The best airline value is not necessarily the cheapest ticket. To find the best value is a combination of price and the benefits you receive.
I was a budget traveler for the first 40 years of my life and I am proud of my skills in this area. When you are young and trying to save a down payment for a house, “value” is not important, minimizing travel cost is. I became an expert at budget travel and one thing I found out quickly is that often “budget” meant more fun. Budget travel is how I stumbled upon bike tourism. It started as a way to save from having to get an expensive Eurail Pass but then I discovered that it was actually a LOT more fun that traveling by train. As a budget traveler in Europe I would stay in Youth Hostels and eat out of grocery stores instead of restaurants. Although I am no longer a budget traveller, I use what I have learned to maximize travel enjoyment. I have nothing against a bad night sleep in an uncomfortable bed but its gotta be for a good reason. If I am biking in Vietnam, I will not choose my route based on where the 5 star hotels are, I will choose my route based on where I want to go. This often means that it will take me to remote parts of the country where “hotels” do not even exist and the only option is a what is called a “homestay” which means that a family lets you stay in their one room open air bamboo house on stilts without any dividers and simply mats and blankets on the floor for sleeping. I am not a marshmillow and I will choose experiences over comfort every time. Having said that, there is no “experience” benefit to a sleepless night in a 16 hour flight in a coach seat. There is no “experience” benefit to being in a Youth Hostel where 20 snoring, coughing people are packed into one dormitory room keep me from sleeping. I have money now and use it judiciously to enhance my travel experience. This is what I mean by “value”.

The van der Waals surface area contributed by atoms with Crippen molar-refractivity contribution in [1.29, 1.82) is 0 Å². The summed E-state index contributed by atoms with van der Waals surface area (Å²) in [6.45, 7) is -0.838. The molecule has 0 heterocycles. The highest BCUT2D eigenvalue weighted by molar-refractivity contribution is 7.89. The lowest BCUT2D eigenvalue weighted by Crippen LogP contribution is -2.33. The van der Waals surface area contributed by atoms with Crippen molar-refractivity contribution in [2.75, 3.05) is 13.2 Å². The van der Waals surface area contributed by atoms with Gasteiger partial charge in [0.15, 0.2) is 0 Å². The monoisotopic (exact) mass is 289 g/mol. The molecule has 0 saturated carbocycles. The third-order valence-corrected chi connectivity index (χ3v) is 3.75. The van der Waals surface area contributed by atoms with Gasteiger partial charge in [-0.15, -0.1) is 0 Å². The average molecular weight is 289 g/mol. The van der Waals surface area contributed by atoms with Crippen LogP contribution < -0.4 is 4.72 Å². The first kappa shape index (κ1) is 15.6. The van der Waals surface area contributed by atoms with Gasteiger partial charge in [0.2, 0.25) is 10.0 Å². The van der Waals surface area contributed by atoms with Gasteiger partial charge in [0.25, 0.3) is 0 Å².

Lets look at the benefits that I personally take into account when calculating value in my airline flight purchases:
- Waiting in lines. At age 60 my life is more than half over. Since I am retired I cannot say that “time is money” but I hear the clock ticking and I dont want to waste those ticks waiting 90 minutes to check in and get thru security. Typically when you get a business class seat, these times are drastically reduced and that is an big value to me.
- Lounge facilities. The airline lounge is a huge benefit to me, especially on long international trips. The shower facilities are critical. Often I will check out of a hotel in the morning, have a full day of sweaty activity and then arrive at the airport for a 16 hour flight at night. Being able to shower the sweat off and change clothes before a 16 hour flight is a huge benefit to me. The food, coffee, and open bar are huge benefits but even more important is the fact that I can be productive. Outlets and work tables with plenty of space and strong wifi allow me to work.
- Ability to sleep. The modern business class seat that converts into a flat bed is a huge value to me. I am 6’3″ tall and it is impossible for me to sleep in a coach airline seat. My shoulder towers above the “headrest” and there is nothing to lean my head against. Slouching down to try and sleep is not possible because even when sitting up, my knees are jammed into the seat back ahead of me. Going 36 hours without sleep on an international flight not only wastes a day but the stress of staying awake so long would usually lower my immunity so that I would catch every cold inside circulating in the cabin. Having to sleep the entire first day of arrival and then having a bad cold to boot is no way to start a trip.
- Ability to be productive. Whether it is waiting for my flight or on the flight, it is a huge value to me if I can be productive rather than have to waste time. If I can be planning my next trip, adding web content, or doing my taxes, that is an incredible value to me. As I said before, I am 60 and the clock is ticking. I dont want to be forced to watch a movie I am not that interested in just to tune out from all the annoying people around me.